Ryan ESTEP - 2
Exhibition on view until November 29, 2014 from Tuesday to Saturday, 2 to 7 PM
Ryan ESTEP (born in 1980 in Midlands (USA), lives and works in New York) offers a body of works delving into questions of touch, labor, materiality and process. Beginning with monochrome canvases, in the tradition of post-minimalism, ESTEP introduces protocols and artistic gestures to these paintings that do not immediately divulge the complexity of their creation. Experimenting with unusual materials, ESTEP acts upon his paintings as an engagement in a tactile experience, often giving new credence to the idea of the 'hand of the artist'. Working in series, each following a set of rules, which determine his gestures used but never their results, ESTEP could be described as a creator of so many intentional accidents.
In the spirit of this process-oriented approach, ESTEP's Sterilized Dirt series follows a number of premeditated steps. Dirt is mixed with organic disinfectant and then heated to 600 degrees Fahrenheit, killing all organic material and preventing further penetration of bacteria. What does one call 'dirt' when it has been sterilized and thus is no longer 'dirty'? This now aseptic material is then silkscreened onto canvas and re-stretched while wet, inscribing the artist's presence on the surface of the canvas.
ESTEP's Anti-bacterial Soap Installation, a set of spheres, was made by heating, mixing, and molding the soap used by the artist to clean himself, his studio and tools, during the production of the works for the exhibition. They clot and scatter throughout the show, uncomfortably gathering small lines of dirt as they move across the space.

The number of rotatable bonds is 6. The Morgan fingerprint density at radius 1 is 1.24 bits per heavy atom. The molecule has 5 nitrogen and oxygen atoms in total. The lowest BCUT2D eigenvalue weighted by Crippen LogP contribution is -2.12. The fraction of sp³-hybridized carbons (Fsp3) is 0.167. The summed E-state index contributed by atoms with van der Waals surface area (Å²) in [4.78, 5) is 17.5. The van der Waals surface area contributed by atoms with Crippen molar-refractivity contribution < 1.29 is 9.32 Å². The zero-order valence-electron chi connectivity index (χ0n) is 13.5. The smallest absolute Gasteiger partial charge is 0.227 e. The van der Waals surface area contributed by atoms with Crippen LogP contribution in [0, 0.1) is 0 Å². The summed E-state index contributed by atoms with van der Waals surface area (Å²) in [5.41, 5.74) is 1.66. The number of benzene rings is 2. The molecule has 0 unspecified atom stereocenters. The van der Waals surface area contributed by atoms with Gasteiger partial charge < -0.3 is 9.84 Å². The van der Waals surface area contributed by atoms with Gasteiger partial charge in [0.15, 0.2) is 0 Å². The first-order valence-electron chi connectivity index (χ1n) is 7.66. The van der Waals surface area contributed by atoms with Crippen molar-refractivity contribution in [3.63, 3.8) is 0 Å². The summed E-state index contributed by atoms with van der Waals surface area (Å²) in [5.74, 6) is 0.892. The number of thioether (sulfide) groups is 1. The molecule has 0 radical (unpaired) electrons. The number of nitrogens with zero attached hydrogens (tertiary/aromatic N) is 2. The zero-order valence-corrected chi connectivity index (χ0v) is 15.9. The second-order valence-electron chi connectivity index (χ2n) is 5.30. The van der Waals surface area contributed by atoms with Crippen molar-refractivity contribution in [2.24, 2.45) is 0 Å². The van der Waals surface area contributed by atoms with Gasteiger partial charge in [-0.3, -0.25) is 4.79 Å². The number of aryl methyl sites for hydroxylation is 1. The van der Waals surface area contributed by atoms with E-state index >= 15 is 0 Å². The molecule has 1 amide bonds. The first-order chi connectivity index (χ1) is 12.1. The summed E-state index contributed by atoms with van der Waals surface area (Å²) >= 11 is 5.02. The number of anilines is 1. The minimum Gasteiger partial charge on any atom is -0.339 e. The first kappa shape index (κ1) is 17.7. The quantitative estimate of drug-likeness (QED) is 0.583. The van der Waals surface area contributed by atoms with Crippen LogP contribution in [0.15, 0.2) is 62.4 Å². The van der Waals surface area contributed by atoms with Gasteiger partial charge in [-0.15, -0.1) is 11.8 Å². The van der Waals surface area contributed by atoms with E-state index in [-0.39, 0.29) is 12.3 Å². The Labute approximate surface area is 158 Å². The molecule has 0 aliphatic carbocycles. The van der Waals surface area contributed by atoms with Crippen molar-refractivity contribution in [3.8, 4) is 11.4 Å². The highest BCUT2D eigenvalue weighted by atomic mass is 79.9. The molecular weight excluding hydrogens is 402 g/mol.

The Lemon Self Portrait series depicts the intimate relationship of the artist with a lemon tree he is growing in his studio. Because of the lack of bees indoors, ESTEP has tasked himself with the pollination of his lemon tree: using a painter's brush, he compensates this organic process. At the same time, he set aside a small amount of pollen, and infused it with a white encaustic medium. Using a blind contour approach, this mixture of pollen and encaustic was used to sketch the lemon tree itself, which at the same time bore no fruit. Leaving an almost invisible trace on a cardboard shadowbox collar, ESTEP has produced these delicately subtle drawings.
The Functional Paintings are a new body of works subtly altering the gallery's space. To work the plywood into its concave shape, ESTEP has used the Thonet method, steaming the wood in order to manipulate it into the desired form. This concave wood is then covered in canvas, and painted with a color matching the raw canvas itself, applied in two coats. The 'functionality' of these paintings is in fact to serve as an element creating distance between the soap installation and the wall. Rather than being a purely aesthetic element, these paintings modify the very architecture of the space as well as the spectator's view of and relation to it.